Death Of A Babe

R.I.P to one of the Busby Babes, Harry Gregg, 87.

The Manchester United goalkeeper was hailed as a hero after rescuing survivors from the burning wreckage of the plane in Munich, 1958.

Among those who died were eight members of a young team that had been standing on the verge of greatness.

I’m a Man City fan, and from all accounts I’ve heard, both personally and through media, the disaster brought the city of Manchester together, in the days when football existed before an often toxic and tribal rivalry.

I remember my Mum saying that when the accident happened she was, aged fourteen, in bed ill with Scarlett Fever. Her twin brother was a City fan, whereas her older brother, Jim, was a United fan. This brother came in to the bedroom to make the fire up for her, and my Mum said “I’m sorry about United, Jim.”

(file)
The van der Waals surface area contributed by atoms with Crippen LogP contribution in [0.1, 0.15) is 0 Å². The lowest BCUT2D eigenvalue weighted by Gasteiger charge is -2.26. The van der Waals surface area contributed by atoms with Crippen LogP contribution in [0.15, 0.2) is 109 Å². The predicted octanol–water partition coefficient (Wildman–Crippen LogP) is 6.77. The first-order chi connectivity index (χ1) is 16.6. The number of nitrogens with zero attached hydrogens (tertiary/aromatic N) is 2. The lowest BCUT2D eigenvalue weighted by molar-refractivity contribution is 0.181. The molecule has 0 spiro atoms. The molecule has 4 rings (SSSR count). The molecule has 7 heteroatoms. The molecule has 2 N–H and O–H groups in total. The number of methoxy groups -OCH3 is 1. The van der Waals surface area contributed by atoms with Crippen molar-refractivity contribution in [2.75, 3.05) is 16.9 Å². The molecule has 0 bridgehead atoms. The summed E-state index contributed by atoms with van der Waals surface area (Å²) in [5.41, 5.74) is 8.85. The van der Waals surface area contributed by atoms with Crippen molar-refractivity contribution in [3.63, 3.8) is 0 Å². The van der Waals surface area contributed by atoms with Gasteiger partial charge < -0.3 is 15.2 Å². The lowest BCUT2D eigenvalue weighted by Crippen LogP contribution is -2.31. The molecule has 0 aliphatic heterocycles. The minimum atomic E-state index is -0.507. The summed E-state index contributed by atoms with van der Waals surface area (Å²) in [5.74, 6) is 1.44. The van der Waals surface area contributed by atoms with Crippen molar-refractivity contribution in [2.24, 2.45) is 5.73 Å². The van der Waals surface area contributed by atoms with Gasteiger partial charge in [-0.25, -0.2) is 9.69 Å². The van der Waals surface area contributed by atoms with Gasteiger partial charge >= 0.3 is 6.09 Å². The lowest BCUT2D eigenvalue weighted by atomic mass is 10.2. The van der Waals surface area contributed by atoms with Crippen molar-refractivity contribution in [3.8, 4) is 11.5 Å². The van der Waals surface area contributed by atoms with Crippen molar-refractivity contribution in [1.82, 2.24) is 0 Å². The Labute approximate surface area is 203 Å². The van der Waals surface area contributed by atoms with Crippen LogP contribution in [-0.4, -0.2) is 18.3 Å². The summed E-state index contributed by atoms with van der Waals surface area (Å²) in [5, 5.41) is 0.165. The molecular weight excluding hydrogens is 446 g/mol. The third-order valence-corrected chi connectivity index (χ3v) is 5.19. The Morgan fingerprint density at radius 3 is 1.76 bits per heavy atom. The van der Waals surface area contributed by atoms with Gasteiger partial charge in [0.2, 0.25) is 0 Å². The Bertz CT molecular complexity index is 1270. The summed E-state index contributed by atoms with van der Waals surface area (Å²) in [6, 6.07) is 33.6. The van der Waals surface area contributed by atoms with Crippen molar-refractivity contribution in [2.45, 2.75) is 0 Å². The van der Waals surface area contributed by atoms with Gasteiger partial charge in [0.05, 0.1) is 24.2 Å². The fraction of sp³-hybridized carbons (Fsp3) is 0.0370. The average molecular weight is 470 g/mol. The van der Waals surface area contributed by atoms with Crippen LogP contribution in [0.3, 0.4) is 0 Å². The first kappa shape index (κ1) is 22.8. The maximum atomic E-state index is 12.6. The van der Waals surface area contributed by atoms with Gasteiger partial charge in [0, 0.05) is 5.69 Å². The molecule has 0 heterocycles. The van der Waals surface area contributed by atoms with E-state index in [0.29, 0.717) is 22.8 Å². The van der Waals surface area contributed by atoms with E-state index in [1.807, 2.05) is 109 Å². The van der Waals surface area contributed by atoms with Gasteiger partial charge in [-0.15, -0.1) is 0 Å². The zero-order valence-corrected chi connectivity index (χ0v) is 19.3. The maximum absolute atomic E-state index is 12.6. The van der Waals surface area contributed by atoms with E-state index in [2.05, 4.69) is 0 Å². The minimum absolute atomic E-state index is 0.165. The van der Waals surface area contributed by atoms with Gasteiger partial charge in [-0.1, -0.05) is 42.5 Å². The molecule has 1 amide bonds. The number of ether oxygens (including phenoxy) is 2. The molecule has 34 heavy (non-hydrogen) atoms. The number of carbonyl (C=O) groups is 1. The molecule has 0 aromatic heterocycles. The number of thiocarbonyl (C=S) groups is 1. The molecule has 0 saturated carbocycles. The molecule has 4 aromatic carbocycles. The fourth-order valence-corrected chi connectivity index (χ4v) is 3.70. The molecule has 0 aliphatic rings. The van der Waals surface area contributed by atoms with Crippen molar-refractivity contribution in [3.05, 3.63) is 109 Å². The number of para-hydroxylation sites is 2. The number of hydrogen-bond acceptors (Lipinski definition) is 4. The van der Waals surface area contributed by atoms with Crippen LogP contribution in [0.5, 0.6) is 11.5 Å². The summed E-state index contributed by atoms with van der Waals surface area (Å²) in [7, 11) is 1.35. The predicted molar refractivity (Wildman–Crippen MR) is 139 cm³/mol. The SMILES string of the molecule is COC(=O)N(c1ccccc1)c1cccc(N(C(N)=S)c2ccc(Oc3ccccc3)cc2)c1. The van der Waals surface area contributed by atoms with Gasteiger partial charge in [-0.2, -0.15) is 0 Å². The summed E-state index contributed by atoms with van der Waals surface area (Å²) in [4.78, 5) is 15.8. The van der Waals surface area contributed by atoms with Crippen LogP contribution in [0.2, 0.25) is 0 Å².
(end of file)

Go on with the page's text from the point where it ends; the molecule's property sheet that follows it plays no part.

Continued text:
He didn’t reply, just silently cried with his back to her as he went about his task.

The fiftieth anniversary of the Munich Air Disaster fell, in 2008, on, of all fixtures, Derby Day, with my team travelling to Old Trafford. As a City fan I was dreading the possibility of the moment being ruined by a few idiots, but felt proud as both sets of teams marked the occasion perfectly.

This year, a friend of mine was chosen, along with her son who is a teammate of my son, to travel to Munich to represent the fans at the annual memorial service. Having lost her father a year ago on Christmas Day, she commented:

The occasion itself held an extra poignancy for me, travelling in the footsteps of my father who had made this same pilgrimage twice himself. I know he’d have been so proud of his grandson, reading out the players’ names and laying a wreath down for those who died, players and non-players alike. That is why the Busby Babes and their legacy will never be forgotten. Each generation passes the torch of remembrance on to the next.

R.I.P Harry Gregg